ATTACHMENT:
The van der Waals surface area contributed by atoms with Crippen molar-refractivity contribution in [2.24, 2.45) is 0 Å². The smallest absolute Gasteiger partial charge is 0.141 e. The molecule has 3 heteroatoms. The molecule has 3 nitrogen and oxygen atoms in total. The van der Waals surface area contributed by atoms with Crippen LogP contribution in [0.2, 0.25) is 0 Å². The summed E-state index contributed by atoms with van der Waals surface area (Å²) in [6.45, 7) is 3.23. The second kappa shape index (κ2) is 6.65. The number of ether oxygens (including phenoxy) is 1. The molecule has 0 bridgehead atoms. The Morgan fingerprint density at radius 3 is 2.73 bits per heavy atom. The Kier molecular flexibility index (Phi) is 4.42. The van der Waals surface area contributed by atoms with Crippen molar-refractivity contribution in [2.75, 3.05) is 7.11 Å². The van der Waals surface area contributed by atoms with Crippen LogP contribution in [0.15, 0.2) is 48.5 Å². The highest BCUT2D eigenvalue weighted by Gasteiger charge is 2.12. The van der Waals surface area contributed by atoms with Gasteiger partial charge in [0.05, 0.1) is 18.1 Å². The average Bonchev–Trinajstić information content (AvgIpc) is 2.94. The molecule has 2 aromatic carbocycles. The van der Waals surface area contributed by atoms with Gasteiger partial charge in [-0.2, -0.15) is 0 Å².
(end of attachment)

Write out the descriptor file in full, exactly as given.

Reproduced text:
The van der Waals surface area contributed by atoms with Crippen molar-refractivity contribution in [2.24, 2.45) is 0 Å². The smallest absolute Gasteiger partial charge is 0.141 e. The molecule has 3 heteroatoms. The molecule has 3 nitrogen and oxygen atoms in total. The van der Waals surface area contributed by atoms with Crippen LogP contribution in [0.2, 0.25) is 0 Å². The summed E-state index contributed by atoms with van der Waals surface area (Å²) in [6.45, 7) is 3.23. The second kappa shape index (κ2) is 6.65. The number of ether oxygens (including phenoxy) is 1. The molecule has 0 bridgehead atoms. The Morgan fingerprint density at radius 3 is 2.73 bits per heavy atom. The Kier molecular flexibility index (Phi) is 4.42. The van der Waals surface area contributed by atoms with Crippen molar-refractivity contribution in [2.75, 3.05) is 7.11 Å². The van der Waals surface area contributed by atoms with Crippen LogP contribution in [0.15, 0.2) is 48.5 Å². The highest BCUT2D eigenvalue weighted by Gasteiger charge is 2.12. The van der Waals surface area contributed by atoms with Gasteiger partial charge in [0.05, 0.1) is 18.1 Å². The average Bonchev–Trinajstić information content (AvgIpc) is 2.94. The molecule has 2 aromatic carbocycles. The van der Waals surface area contributed by atoms with Gasteiger partial charge in [-0.2, -0.15) is 0 Å².